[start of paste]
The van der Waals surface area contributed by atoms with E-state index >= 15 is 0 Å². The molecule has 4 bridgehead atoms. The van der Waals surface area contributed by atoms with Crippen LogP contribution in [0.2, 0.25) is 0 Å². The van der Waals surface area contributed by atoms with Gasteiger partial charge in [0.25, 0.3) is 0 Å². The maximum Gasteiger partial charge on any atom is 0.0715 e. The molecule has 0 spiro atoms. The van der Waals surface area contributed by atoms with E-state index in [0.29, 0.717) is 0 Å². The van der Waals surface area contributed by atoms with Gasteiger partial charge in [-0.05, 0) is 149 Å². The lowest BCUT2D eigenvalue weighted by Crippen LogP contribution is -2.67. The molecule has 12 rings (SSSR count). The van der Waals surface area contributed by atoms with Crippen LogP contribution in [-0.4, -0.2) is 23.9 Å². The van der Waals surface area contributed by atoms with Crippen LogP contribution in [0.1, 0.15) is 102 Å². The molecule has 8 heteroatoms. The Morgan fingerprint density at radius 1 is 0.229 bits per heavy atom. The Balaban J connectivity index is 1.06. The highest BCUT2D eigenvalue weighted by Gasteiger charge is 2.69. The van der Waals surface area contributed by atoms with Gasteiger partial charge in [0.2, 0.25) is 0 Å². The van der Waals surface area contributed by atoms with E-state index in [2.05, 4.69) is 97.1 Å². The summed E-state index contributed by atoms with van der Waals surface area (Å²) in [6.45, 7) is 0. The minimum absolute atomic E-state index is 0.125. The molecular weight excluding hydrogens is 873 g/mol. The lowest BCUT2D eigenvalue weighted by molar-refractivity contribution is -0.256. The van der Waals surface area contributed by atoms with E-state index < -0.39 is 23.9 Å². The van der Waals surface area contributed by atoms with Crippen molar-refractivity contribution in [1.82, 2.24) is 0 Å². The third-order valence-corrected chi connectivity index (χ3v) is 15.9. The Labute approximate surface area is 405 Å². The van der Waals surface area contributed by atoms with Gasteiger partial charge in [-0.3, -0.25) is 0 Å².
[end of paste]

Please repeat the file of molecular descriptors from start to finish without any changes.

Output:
The van der Waals surface area contributed by atoms with E-state index >= 15 is 0 Å². The molecule has 4 bridgehead atoms. The van der Waals surface area contributed by atoms with Crippen LogP contribution in [0.2, 0.25) is 0 Å². The van der Waals surface area contributed by atoms with Gasteiger partial charge in [0.25, 0.3) is 0 Å². The maximum Gasteiger partial charge on any atom is 0.0715 e. The molecule has 0 spiro atoms. The van der Waals surface area contributed by atoms with E-state index in [0.29, 0.717) is 0 Å². The van der Waals surface area contributed by atoms with Gasteiger partial charge in [-0.05, 0) is 149 Å². The lowest BCUT2D eigenvalue weighted by Crippen LogP contribution is -2.67. The molecule has 12 rings (SSSR count). The van der Waals surface area contributed by atoms with Crippen LogP contribution in [-0.4, -0.2) is 23.9 Å². The van der Waals surface area contributed by atoms with Crippen LogP contribution in [0.1, 0.15) is 102 Å². The molecule has 8 heteroatoms. The Morgan fingerprint density at radius 1 is 0.229 bits per heavy atom. The Balaban J connectivity index is 1.06. The highest BCUT2D eigenvalue weighted by Gasteiger charge is 2.69. The van der Waals surface area contributed by atoms with Gasteiger partial charge in [0.2, 0.25) is 0 Å². The van der Waals surface area contributed by atoms with E-state index in [2.05, 4.69) is 97.1 Å². The summed E-state index contributed by atoms with van der Waals surface area (Å²) in [6.45, 7) is 0. The minimum absolute atomic E-state index is 0.125. The molecular weight excluding hydrogens is 873 g/mol. The lowest BCUT2D eigenvalue weighted by molar-refractivity contribution is -0.256. The van der Waals surface area contributed by atoms with E-state index < -0.39 is 23.9 Å². The van der Waals surface area contributed by atoms with Crippen molar-refractivity contribution in [1.82, 2.24) is 0 Å². The third-order valence-corrected chi connectivity index (χ3v) is 15.9. The Labute approximate surface area is 405 Å². The van der Waals surface area contributed by atoms with Gasteiger partial charge in [-0.3, -0.25) is 0 Å².